Friday, 28 October 2011

Recipe: The Perfect Roast Potatoes


If you aren't a potato lover in my family, you might as well have three heads.  Being brought up as a true meat and two veg English girl - we know our 'spuds' and know we like lots of them.  Here is a great, simple roast potato recipe that even I have managed to stick to.  I think it started life as a Delia Smith recipe, but has been handed down on various pieces of paper, each time adding something to it in a Chinese whisper type fashion.

According to my father, it's all in the type of potato.  Use Desiree if you can, as they are perfect for all things baking when it comes to potatoes.  They make great roasts, chips and even baked potatoes.  Price wise, they are not the cheapest but certainly not the most expensive.

Ingredients:

. 250g of potato (Desiree or another 'floury' type) per person
. 20g lard/fat per person
. Salt - cut rough
. Chives or herbs to taste

Preparation time: 25 mins
Cooking time: 50 mins (if making for 4 people) add 10 minutes for each additional serving

First place the roasting tray with the fat in it on the highest shelf of the oven while it pre-heats (gas mark 7). Peel the spuds using a peeler, then cut them into fairly even-sized pieces, leaving the small ones whole. Place them in a saucepan, pour over boiling water, just to cover, then add salt and simmer for about 10 minutes. After that lift one out with a skewer/fork and see if the outer edge is fluffy. You can test this by running the point of the skewer along the surface – if it stays smooth, give it a few more minutes.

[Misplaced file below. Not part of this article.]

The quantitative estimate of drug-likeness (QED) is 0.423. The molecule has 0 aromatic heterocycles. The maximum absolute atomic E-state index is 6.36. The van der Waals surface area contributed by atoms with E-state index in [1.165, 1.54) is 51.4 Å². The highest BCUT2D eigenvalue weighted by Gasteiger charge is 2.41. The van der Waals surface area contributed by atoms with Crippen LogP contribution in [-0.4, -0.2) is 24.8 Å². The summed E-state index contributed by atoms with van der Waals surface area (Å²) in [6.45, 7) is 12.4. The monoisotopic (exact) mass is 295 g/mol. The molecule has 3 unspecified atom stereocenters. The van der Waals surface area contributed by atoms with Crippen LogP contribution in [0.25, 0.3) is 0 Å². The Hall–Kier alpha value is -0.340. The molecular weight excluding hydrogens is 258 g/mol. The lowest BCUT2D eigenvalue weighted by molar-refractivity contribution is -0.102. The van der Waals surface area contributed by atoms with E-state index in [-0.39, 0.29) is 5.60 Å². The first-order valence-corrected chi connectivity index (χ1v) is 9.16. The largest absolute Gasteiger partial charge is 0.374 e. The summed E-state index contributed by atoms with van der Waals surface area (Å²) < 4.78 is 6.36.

Drain off the water, reserving some for the gravy.  Shake the saucepan vigorously up and down (with the top on, obviously). This shaking roughens up the cooked edges of the potato and makes them floury and fluffy – this is the secret of the crunchy edges.

Remove the roasting tray containing the fat (which should sizzle) and transfer to the direct heat (medium) on the hob. Then use a long-handled spoon and quickly lower the potatoes into the hot fat. When they are all in, tilt the tray and baste each one so it's completely coated with fat. Place them back on the highest shelf of the oven and leave them unattended for 40-50 minutes or until they are golden brown. There's no need to turn them over at half-time – they will brown evenly by themselves. 

Sprinkle them with the salt before serving; they lose their crunch if you keep them waiting. If they're ready before you are, turn the oven off and leave them inside - open the oven door if you're worried they'll burn.

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